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North York Students Want to Eliminate
Single-use Plastics at School

 
Gavin Sellars and his classmates
(Photo courtesy of Toronto.com)
 
James McDonough, Alexandra Miller and their Grade 8 peers at St. Bonaventure Catholic School want single-use plastics — like straws and bottles — to become extinct.

For a couple of months, the students at the North York elementary school have been working on ways to achieve that goal — and they’re starting by tackling the problem in their community.

“(We got involved in this) mainly for our future,” said James, 13. “We want to stop animals from becoming extinct because it affects ecosystems and it affects us.”

The students got inspired to take on the issue when their teacher, Rebecca Lovisek, showed them documentaries on the topic.

“I think the facts show that we are at the stage where we may be at the point of no return in terms of the damage that’s being created in ecosystems,” she said. “We have no way of managing the waste that’s being created.”

James, Alexandra and their peers want their school to cut down on the amount of single-use plastics like yogurt containers that are found in its snack program.

We noticed there is a lot of plastic being used in it,” said Alexandra, 14. “We’re going to get rid of any plastic in the snack program.”

They are also educating other classes on how not to contaminate recycling and which plastics are recyclable.

“Our school is quite competitive, so we’re trying to use that with the snack program and we’re encouraging our school to use reusable products,” said James. “We’re putting markers on all the garbage bins and were educating the school on what goes where.”

Caroline D’Souza, St. Bonaventure’s principal, said they are proud of what the students are doing and are supporting them by looking at ways to serve the snacks without the plastics.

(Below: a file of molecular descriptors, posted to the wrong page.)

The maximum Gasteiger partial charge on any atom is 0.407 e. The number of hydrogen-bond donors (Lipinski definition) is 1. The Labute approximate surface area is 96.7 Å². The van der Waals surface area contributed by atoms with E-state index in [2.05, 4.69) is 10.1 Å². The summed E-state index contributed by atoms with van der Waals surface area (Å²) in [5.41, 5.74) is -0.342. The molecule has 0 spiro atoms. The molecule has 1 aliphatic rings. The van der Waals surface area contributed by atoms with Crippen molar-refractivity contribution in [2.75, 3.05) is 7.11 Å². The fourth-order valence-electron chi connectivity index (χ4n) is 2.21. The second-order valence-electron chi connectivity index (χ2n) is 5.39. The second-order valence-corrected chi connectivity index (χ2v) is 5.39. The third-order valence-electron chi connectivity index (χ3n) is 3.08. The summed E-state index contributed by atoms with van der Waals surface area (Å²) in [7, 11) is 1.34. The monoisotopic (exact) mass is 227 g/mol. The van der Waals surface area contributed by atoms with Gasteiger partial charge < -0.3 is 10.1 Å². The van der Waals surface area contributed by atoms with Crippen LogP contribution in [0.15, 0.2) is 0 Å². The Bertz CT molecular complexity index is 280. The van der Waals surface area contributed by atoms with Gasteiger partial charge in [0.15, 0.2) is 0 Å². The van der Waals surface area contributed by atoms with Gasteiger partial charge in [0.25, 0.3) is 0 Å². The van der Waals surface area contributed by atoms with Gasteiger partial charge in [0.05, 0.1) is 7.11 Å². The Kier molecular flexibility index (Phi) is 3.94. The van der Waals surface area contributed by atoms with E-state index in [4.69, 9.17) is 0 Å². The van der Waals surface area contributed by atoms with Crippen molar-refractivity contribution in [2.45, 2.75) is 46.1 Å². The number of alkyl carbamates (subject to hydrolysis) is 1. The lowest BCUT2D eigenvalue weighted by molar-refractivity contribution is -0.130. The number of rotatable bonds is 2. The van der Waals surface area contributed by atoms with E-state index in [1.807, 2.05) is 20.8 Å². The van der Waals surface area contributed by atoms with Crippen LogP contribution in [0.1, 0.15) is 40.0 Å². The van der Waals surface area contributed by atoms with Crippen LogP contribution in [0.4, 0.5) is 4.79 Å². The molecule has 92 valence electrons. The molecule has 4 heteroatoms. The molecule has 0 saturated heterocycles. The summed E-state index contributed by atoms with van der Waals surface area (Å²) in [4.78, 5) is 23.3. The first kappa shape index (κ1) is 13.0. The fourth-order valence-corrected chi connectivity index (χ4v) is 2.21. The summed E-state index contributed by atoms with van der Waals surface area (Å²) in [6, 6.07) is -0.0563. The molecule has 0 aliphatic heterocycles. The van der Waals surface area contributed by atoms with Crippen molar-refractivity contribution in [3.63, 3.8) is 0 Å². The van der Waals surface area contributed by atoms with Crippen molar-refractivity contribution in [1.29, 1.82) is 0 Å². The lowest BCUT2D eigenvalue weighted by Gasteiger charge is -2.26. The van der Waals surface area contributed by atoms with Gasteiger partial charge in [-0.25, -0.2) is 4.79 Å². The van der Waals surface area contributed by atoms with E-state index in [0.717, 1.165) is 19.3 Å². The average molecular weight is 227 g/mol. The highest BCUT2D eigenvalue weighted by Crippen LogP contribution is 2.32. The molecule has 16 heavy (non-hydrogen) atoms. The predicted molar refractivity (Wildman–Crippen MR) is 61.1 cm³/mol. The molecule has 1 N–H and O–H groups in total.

“They are our students. They are the present and they are the future,” she said. “Our student leadership is very vibrant, very active and their voices must be heard.”
 

(Photo courtesy of Toronto.com)
 
Outside of school, the students aren’t alone in their efforts to reduce single-use plastics in the country.

At Toronto City Hall, councillors have requested staff to come up with a plan to reduce or eliminate single-use plastic products in all city-owned facilities and city-run events and campaigns “where feasible and practical.”

Councillors also asked staff to include in the report an outline of other options, including reusable and alternative products to replace single-use plastic products.

Also, furniture retailer Ikea has phased out single-use plastic straws from its product range and restaurants in Canada, the company announced in a May 1 news release.

Meanwhile in Quebec, Metro grocery stores are accepting customers’ reusable plastic containers and bags to package products like ready-to-eat meals, meat, seafood and pastries.

Back at St. Bonaventure, the students’ ultimate goal is to get large grocery chains like Loblaws to eliminate single-use plastics in their stores — and they have created an online petition to help achieve this.

“If we’re not going to step up, then we don’t know who will,” Alexandra said. “We just have to take action.”
 
 
 
 
 
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